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» Hatrack River Writers Workshop » Forums » Fragments and Feedback for Books » The Beta Factor

   
Author Topic: The Beta Factor
CO Thompson
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I bare my soul . . . comments welcome (more or less) It will not kill me and might make me stronger


Meriwether Lewis TAN EXShip 001
2065-06-23 03:36 GMT
Tactical Station One
Transition shift 3/1: Ship Time 06:42

“Well that can’t be right.” Commander Sylvia Evans murmured comment was nearly, but not exactly sub-vocalized. She move through the precise and practiced series of key strokes; fingers the color of polished ebony danced across controls to initiate a level three diagnostic of the starboard scanners. At the same time, she took manual control over the zoom control of the optical scope and fine focused on the cluster of ‘rocks’ that had caught her attention while, simultaneously beginning another full spectrum scan of the material composition, mass and a more precise location of an anomaly.
Her movements and quiet comment caught the peripheral attention of Commodore John Williams. Nothing escaped his attention for long

[ July 02, 2014, 03:13 PM: Message edited by: Kathleen Dalton Woodbury ]

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Denevius
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Seems like some commas were missing. I don't know if the sentences are grammatically incorrect, but they read as if they're cobbled together. Like, shouldn't there be a comma in "near, but not exactly, sub-vocalized". And, the fourth sentence seems really long.

'At the same time' refers to typing, right?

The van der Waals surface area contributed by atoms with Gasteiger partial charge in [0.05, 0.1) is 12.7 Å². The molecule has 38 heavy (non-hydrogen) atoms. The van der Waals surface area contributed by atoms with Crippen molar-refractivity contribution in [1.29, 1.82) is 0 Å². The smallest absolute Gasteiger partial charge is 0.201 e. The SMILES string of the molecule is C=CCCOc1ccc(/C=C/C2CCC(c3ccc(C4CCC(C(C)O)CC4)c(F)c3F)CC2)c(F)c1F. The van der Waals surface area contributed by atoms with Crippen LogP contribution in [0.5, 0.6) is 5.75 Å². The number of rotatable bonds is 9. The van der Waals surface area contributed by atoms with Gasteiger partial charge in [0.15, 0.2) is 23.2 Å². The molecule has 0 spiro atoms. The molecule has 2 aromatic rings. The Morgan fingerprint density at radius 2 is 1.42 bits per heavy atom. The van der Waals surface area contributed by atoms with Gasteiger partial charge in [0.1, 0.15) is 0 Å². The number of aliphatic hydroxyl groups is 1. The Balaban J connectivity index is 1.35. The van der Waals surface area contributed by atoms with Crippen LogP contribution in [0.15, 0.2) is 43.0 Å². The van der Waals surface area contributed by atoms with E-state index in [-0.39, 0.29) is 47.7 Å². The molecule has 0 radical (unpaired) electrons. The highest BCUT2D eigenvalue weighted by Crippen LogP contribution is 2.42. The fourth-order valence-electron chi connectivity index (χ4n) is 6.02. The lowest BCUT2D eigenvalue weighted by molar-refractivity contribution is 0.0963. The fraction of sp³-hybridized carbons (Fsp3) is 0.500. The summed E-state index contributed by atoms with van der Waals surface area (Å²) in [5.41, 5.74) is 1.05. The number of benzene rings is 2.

quote:
'she took manual control over the zoom control of the optical scope and fine focused on the cluster of 'rocks' that had caught her attention'
Is she doing this while she's typing?

quote:
simultaneously beginning another full spectrum scan of the material composition
She's typing, she's taken control of an optical scope, and she's beginning another spectrum scan?

quote:
mass and a more precise location of an anomaly
And to be honest, I have no idea what this refers to, or how it fits grammatically into this sentence.

quote:
Her movements and quiet comment caught the peripheral attention of Commodore John Williams. Nothing escaped his attention for long
You've switched POV here.

So, you're starting the story (novel?) on a bit of a cliff hanger, which is good. What can't be right? And you've done some world building, though right now it feels a bit confusing. My two main concerns about the opening overall is that we aren't introduced to some type of conflict (emotional, mental, or physical), just a slight mystery. And there's nothing particularly intriguing in these first lines. It's all a bit generic, which doesn't kill the story, but it does make me think of many scifi movies I've seen in the past.

Which is more what this feels like to me. The opening of a movie, and not the opening of a novel. Despite that, my interest is caught enough that I would be willing to read several more pages of the narrative to see if the mystery or intrigue deepened, or if stakes became evident.

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CO Thompson
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Denevius,
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CO Thompson
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Well then, my first attempt to thank you did not go as planned Denevius.
All your points are worth consideration. Until today, it had not occurred to me how much cannot be packed into 13 lines of text, or how much can go wrong in the same space.
I expect that this is a bit of cliff hanger but in the draft, by the end of this scene, that is not so much the case.